Maybe in a gym or yoga class, you’ve heard the teacher or trainer say “listen to your body”, but what exactly does this mean? Today we are going to talk about how to learn to listen to your body.
The human body is an incredible machine that also has a deep sense of intuition. Listening to your body means tapping into what your body is saying and how you are reacting in each of the poses.
Yoga is not a race, there is no prize for the most flexible, the strongest practitioner. It’s also not a performance! Many injuries are caused by the ego, the sense of competitiveness that we feel when we enter a class and compare ourselves to others.
Yoga is conscious movement and the benefits of yoga can be really integrated when you start to bring your awareness to your body, your sensations and enjoying the journey of engaging and really feeling every muscle required in the pose.
So how do we listen to our body?
1) Slow everything down – faster doesn’t mean harder. Slowing everything down will allow you to be truly aware of each of the muscles that are working in the pose, observe any sensations of pain or discomfort and make micro-adjustments to deepen the position of find ease in it.
2) Listen to your breath – the breathing exercises in the beginning of class establish the pattern of breathing that you should be able to maintain throughout your practice. If you are huffing and puffing, this is a sure sign that you need to pull out of the pose, maybe not go so deeply into it. The breath is a tool that can help you go deeper into a pose as you exhale and relax, signalling for your muscles to do the same. That’s why when teachers say to breathe into any discomfort in a pose, the slower and more relaxed you breathe and the more you focus the intention of where you want the breath to go, the more ease you will find in the position.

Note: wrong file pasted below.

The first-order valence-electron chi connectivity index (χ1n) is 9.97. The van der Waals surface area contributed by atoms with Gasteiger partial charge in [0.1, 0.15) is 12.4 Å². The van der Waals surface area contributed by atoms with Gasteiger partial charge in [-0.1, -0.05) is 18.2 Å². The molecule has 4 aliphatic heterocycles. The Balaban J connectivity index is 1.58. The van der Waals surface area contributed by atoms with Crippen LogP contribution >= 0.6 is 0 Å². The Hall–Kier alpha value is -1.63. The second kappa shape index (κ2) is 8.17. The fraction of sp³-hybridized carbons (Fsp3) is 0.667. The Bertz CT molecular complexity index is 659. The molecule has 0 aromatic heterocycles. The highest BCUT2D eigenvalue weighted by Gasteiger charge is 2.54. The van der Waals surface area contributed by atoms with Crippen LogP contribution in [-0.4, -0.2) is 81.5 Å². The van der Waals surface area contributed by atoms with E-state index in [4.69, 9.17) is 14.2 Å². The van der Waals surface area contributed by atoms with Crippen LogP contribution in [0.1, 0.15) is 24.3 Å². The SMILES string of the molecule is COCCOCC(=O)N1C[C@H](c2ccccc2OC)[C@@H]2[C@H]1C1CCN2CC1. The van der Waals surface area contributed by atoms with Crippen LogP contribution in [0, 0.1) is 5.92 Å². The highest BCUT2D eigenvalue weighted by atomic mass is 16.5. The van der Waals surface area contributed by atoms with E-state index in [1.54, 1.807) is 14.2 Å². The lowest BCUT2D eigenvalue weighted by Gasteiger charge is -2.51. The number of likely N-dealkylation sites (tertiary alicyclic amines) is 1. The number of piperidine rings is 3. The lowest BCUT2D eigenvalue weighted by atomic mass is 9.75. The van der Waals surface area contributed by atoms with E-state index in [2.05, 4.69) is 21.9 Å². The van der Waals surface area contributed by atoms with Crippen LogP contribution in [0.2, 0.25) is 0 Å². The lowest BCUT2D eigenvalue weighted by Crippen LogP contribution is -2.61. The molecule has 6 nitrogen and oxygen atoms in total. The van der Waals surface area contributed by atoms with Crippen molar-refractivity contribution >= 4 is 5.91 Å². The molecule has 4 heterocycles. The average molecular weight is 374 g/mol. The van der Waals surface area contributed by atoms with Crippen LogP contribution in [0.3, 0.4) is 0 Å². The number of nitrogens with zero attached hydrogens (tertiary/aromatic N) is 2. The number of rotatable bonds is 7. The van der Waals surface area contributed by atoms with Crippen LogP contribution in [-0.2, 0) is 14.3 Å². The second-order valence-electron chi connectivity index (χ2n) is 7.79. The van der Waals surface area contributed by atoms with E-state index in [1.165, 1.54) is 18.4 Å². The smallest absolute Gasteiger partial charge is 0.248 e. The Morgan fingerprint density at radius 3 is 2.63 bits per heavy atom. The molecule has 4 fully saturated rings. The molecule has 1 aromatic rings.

3) Practice Ahimsa or non-violence - The yoga philosophy of Ahimsa in Sanskrit embodies the philosophy of not doing harm to others or ourselves. In yoga, listening to our bodies means being kind to our bodies. Maybe yesterday you could go deeper in that stretch and today your body is not up to it… we all have good and bad days. Your body will tell you. If a posture is hurting or you’re too tired, ease out of it. There is no shame in taking a rest in child’s pose and rejoining the class when you feel ready.
4) Close your eyes – Closing your eyes during your yoga practice allows you to block out distractions and really listen to your body and pay attention to all the movements that you are doing. Forget about the bendy student to your left and use your sensations to guide you, are your hips feeling tight? Do you feel stuck? Do you feel fluid? This will allow you to make tiny adjustments to find your own expression of the pose.
5) Trust your body – Trust that your body knows what it needs and will tell you through laboured breathing or pain whether you’ve gone too far.
6) Love your body – Think about your internal dialogue with yourself, do you criticise your body? Do you look for only the flaws? Accepting yourself as you are and learning to change the negative self-talk to positive will help you become more in tune with your body and be able to listen to it better.